In preparation for that rendezvous and docking, Discovery's crew was awakened at 6:42 p.m. Thursday to begin its first full day on orbit. The wakeup song from Mission Control was "Living The Life" by the Rockit Scientists, a group of training division instructors with whom shuttle Commander Jim Wetherbee plays drums from time to time.
After wakeup, the crew of four shuttle and three station expedition crewmembers got busy checking out systems and equipment to assist with mission objectives, including the robotic arm, the two spacesuits that will be worn for the first Extravehicular Activity (EVA), and the rendezvous tools to assist with the final hours of Discovery's approach and docking to the station.
The STS-102 crew is made up of Wetherbee, Pilot Jim Kelly, Flight Engineer Paul Richards and Mission Specialist Andy Thomas. The Expedition Two crew consists of Russian Commander Yury Usachev, and Flight Engineers Jim Voss and Susan Helms.
Usachev, Voss and Helms, will replace Expedition One Commander Bill Shepherd, Pilot Yuri Gidzenko and Flight Engineer Sergei Krikalev, who shortly will wrap up a 4-½ month stay aboard the station and return home aboard Discovery.
With a docking test behind it, the Expedition One crew turns its attention to final stowage in preparation for Discovery's arrival.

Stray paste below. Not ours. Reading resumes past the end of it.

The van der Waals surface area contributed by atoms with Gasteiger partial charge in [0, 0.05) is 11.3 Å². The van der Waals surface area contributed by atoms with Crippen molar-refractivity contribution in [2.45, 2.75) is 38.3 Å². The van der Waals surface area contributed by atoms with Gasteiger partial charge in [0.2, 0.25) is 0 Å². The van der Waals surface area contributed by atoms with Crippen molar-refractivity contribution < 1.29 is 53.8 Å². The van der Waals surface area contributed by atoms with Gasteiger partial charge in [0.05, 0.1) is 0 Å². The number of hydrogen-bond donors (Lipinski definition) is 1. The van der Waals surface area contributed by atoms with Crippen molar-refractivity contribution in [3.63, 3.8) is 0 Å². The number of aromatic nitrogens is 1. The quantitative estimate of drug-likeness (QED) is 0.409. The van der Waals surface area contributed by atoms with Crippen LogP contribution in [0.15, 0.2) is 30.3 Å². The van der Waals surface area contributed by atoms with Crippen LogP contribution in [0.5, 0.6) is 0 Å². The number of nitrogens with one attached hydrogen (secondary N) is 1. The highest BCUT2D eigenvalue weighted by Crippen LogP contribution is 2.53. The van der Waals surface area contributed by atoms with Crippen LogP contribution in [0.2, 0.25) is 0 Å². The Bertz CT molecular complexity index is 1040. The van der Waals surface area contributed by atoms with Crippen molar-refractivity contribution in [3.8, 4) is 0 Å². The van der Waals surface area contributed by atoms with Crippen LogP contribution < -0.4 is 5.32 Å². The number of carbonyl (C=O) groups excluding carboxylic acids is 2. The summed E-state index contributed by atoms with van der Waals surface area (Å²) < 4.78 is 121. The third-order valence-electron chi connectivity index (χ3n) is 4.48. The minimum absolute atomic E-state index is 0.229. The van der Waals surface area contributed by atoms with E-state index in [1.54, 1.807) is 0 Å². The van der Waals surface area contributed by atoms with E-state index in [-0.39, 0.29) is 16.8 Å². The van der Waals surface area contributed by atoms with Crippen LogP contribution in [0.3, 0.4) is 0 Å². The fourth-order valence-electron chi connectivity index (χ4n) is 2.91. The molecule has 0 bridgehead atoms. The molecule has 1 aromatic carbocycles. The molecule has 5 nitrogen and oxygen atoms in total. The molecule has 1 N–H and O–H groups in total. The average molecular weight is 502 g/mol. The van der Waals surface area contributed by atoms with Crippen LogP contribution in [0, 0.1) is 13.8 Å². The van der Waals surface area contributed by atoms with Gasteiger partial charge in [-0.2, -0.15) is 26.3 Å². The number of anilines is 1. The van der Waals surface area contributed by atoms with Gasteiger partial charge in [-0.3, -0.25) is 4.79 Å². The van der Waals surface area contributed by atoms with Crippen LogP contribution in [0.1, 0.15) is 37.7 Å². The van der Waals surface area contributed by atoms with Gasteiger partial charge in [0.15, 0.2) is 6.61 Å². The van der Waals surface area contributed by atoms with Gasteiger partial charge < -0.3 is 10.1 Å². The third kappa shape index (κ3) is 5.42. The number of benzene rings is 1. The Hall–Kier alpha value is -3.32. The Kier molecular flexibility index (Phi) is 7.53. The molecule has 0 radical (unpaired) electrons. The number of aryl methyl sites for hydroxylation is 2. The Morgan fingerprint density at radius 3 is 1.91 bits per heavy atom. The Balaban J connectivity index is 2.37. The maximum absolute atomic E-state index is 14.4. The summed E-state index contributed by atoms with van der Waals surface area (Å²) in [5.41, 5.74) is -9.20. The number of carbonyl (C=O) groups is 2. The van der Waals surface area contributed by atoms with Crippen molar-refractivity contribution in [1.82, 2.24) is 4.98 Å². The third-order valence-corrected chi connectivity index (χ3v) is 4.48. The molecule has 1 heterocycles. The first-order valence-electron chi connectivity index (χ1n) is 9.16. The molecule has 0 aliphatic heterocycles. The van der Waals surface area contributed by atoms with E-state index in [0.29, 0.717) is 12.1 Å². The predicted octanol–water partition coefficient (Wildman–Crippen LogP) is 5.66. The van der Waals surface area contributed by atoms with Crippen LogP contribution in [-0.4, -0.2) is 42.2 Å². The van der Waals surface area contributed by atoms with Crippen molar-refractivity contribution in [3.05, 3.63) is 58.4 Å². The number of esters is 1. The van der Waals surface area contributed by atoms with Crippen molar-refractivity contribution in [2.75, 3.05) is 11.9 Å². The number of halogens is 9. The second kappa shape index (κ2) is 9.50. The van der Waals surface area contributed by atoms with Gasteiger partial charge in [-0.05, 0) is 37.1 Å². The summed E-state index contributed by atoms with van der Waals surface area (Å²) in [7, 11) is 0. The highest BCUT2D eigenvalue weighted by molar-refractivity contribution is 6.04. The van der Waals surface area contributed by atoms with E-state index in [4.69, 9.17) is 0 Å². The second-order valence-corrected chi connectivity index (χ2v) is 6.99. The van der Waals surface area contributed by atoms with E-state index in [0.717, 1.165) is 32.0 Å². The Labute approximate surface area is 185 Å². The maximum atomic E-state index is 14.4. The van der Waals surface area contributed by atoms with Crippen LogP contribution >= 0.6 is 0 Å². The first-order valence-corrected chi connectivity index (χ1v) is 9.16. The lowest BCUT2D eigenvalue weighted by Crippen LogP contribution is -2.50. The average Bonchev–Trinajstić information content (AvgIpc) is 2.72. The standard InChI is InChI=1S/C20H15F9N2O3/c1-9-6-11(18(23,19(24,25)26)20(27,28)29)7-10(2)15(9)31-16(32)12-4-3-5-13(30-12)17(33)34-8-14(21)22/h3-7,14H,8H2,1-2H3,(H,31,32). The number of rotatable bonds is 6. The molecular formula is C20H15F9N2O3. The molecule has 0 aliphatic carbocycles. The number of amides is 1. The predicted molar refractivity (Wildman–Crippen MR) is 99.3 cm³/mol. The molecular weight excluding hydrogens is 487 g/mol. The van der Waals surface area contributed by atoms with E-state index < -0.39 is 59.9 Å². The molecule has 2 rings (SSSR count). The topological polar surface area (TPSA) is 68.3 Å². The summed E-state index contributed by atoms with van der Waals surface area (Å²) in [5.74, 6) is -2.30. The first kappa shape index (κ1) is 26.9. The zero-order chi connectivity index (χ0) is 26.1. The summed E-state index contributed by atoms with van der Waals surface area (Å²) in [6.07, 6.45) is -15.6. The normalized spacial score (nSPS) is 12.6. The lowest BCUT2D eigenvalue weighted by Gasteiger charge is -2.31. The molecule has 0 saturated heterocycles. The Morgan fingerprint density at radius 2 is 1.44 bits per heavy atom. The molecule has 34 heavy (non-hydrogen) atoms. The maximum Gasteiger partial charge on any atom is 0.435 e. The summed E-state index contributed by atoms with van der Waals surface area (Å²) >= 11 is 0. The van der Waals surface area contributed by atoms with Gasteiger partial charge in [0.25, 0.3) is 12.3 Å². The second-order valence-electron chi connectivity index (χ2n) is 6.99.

After Friday's late night docking, the astronauts will perform two space walks outside the ISS to continue the process of outfitting the Destiny research laboratory. The Leonardo Multi-Purpose Logistics Module, built by the Italian Space Agency, will be attached to the ISS late Sunday. It is filled with nearly five tons of equipment, including systems and science racks that will be transferred to Destiny.
The Expedition crews will exchange places on the ISS in a three-step fashion, beginning with Usachev and Gidzenko, who will swap places as Station and Shuttle crewmembers early Saturday within hours after docking.
As of 7:30 p.m. Thursday, Discovery trailed the station by about 7,000 miles, closing that distance at a rate of 700 miles each orbit of the Earth, or every 90 minutes. Simultaneously, the ISS is in good shape and ready to support the shuttle's arrival Friday.